Food Deserts

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Food Deserts Not Strongly Connected to Obesity, Study Shows

(GraphiChris/Flickr)

(GraphiChris/Flickr)

A new study found “no strong evidence” that being within walking distance to food outlets was associated with being obese or not.

Researchers at UCLA and the Rand Corporation analyzed data from the California Health Interview Survey — nearly 100,000 people were included — and published their findings in Preventing Chronic Disease.

The L.A. Times picks up the story:

Given the attention to the idea of food deserts – areas with limited access to healthful food – and their effect on people’s health, the researchers wanted to find how much it mattered to have stores and restaurants within walking distance, which they defined as a mile from home.

But the number of fast-food outlets within three miles of home was associated with eating more fast food, fried potatoes and caloric soft drinks, and with less frequent consumption of produce, the researchers said. And they found that the number of large supermarkets within 1.5 miles and three miles of home was associated with drinking fewer caloric soft drinks.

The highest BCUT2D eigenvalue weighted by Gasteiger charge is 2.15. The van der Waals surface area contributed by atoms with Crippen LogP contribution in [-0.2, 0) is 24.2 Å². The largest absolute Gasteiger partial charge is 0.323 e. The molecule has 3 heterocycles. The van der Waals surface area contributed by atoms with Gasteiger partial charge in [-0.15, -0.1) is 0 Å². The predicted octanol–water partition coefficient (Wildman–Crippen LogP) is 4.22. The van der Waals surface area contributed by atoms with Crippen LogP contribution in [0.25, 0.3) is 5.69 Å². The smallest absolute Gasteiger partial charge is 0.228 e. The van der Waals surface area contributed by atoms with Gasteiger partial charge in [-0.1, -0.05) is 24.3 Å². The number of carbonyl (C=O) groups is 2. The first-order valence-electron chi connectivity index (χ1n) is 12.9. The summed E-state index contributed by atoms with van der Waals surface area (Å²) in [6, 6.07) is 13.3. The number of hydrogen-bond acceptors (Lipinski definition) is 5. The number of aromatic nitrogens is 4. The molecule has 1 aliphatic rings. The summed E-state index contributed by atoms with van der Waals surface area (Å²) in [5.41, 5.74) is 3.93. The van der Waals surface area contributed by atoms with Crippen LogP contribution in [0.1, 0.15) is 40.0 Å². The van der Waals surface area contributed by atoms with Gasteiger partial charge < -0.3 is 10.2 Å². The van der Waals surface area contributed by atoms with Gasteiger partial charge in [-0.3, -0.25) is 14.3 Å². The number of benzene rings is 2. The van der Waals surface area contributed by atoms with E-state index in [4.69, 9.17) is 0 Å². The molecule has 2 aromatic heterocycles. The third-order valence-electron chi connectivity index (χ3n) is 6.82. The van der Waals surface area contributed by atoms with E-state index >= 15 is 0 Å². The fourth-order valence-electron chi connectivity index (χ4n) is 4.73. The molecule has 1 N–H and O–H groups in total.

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Are Poor Neighborhoods Really Food Deserts?

(John Henry Mostyn: Flickr)

(John Henry Mostyn: Flickr)

Proponents of public health have long worried about “food deserts”– but it took First Lady Michelle Obama to put the expression on the map when she launched her “Let’s Move” campaign. A food desert brings to mind an impoverished neighborhood where the main streets are lined with fast-food outlets or convenience stores with nary a full-scale supermarket to be found. ”Lack of access contributes to poor diet and can lead to higher levels of obesity and other diet-related diseases, such as diabetes and heart disease. But, this is a solvable problem,” it says on the Let’s Move website.

And to solve the problem the Administration has pledged to end food deserts within seven years by helping communities invest in healthier food outlets.

“I never bought into the ‘supermarkets make you thinner’ story.”
It sounds laudable, but new research finds that food deserts may not be so barren after all. Helen Lee at the Public Policy Institute of California, set out to look at food deserts, expecting to find that they were the widespread problem they’ve been reported to be. Instead she found something very different.

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